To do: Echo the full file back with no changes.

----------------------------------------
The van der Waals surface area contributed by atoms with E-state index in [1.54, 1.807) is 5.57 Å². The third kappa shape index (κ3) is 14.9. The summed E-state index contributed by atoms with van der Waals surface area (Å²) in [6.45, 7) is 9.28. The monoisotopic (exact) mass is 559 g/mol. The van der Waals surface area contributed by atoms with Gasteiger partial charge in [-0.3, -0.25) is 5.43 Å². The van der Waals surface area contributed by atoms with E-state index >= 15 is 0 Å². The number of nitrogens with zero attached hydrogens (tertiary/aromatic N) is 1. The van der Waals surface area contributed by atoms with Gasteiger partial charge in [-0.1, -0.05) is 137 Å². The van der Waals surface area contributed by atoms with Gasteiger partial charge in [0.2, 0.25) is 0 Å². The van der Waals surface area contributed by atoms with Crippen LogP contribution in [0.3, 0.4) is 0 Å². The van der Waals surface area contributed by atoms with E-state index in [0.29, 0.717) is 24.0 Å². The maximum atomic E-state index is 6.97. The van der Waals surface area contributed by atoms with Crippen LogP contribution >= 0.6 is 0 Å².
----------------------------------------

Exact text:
The van der Waals surface area contributed by atoms with E-state index in [1.54, 1.807) is 5.57 Å². The third kappa shape index (κ3) is 14.9. The summed E-state index contributed by atoms with van der Waals surface area (Å²) in [6.45, 7) is 9.28. The monoisotopic (exact) mass is 559 g/mol. The van der Waals surface area contributed by atoms with Gasteiger partial charge in [-0.3, -0.25) is 5.43 Å². The van der Waals surface area contributed by atoms with E-state index >= 15 is 0 Å². The number of nitrogens with zero attached hydrogens (tertiary/aromatic N) is 1. The van der Waals surface area contributed by atoms with Gasteiger partial charge in [-0.1, -0.05) is 137 Å². The van der Waals surface area contributed by atoms with Gasteiger partial charge in [0.2, 0.25) is 0 Å². The van der Waals surface area contributed by atoms with Crippen LogP contribution in [0.3, 0.4) is 0 Å². The van der Waals surface area contributed by atoms with E-state index in [0.29, 0.717) is 24.0 Å². The maximum atomic E-state index is 6.97. The van der Waals surface area contributed by atoms with Crippen LogP contribution >= 0.6 is 0 Å².